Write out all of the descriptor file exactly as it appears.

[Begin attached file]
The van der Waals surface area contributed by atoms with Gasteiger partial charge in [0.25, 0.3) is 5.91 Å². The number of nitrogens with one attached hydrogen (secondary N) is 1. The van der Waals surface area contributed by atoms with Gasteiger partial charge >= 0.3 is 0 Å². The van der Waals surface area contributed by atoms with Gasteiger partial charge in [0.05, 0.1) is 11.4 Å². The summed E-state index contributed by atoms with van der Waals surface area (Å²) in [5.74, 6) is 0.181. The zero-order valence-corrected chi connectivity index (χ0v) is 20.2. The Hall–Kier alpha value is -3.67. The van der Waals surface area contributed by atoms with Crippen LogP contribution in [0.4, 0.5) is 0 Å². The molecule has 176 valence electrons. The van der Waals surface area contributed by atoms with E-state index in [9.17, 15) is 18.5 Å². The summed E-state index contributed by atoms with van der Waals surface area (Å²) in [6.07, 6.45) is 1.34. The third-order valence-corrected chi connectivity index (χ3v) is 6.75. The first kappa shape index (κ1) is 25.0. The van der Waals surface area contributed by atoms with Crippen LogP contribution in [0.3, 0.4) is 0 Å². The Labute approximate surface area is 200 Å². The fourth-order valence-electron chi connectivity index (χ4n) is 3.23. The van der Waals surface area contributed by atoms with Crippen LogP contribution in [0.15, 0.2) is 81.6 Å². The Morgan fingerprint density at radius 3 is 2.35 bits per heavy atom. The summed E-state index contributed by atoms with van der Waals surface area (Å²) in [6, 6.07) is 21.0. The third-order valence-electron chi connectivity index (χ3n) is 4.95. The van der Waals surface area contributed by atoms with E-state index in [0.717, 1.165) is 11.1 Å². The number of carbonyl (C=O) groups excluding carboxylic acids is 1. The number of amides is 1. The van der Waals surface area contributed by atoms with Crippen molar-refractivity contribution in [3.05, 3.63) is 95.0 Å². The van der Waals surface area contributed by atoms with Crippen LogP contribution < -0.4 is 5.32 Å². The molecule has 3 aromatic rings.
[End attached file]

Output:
The van der Waals surface area contributed by atoms with Gasteiger partial charge in [0.25, 0.3) is 5.91 Å². The number of nitrogens with one attached hydrogen (secondary N) is 1. The van der Waals surface area contributed by atoms with Gasteiger partial charge >= 0.3 is 0 Å². The van der Waals surface area contributed by atoms with Gasteiger partial charge in [0.05, 0.1) is 11.4 Å². The summed E-state index contributed by atoms with van der Waals surface area (Å²) in [5.74, 6) is 0.181. The zero-order valence-corrected chi connectivity index (χ0v) is 20.2. The Hall–Kier alpha value is -3.67. The van der Waals surface area contributed by atoms with Crippen LogP contribution in [0.4, 0.5) is 0 Å². The molecule has 176 valence electrons. The van der Waals surface area contributed by atoms with E-state index in [9.17, 15) is 18.5 Å². The summed E-state index contributed by atoms with van der Waals surface area (Å²) in [6.07, 6.45) is 1.34. The third-order valence-corrected chi connectivity index (χ3v) is 6.75. The first kappa shape index (κ1) is 25.0. The van der Waals surface area contributed by atoms with Crippen LogP contribution in [0.3, 0.4) is 0 Å². The Labute approximate surface area is 200 Å². The fourth-order valence-electron chi connectivity index (χ4n) is 3.23. The van der Waals surface area contributed by atoms with Crippen LogP contribution in [0.15, 0.2) is 81.6 Å². The Morgan fingerprint density at radius 3 is 2.35 bits per heavy atom. The summed E-state index contributed by atoms with van der Waals surface area (Å²) in [6, 6.07) is 21.0. The third-order valence-electron chi connectivity index (χ3n) is 4.95. The van der Waals surface area contributed by atoms with E-state index in [0.717, 1.165) is 11.1 Å². The number of carbonyl (C=O) groups excluding carboxylic acids is 1. The number of amides is 1. The van der Waals surface area contributed by atoms with Crippen molar-refractivity contribution in [3.05, 3.63) is 95.0 Å². The van der Waals surface area contributed by atoms with Crippen LogP contribution < -0.4 is 5.32 Å². The molecule has 3 aromatic rings.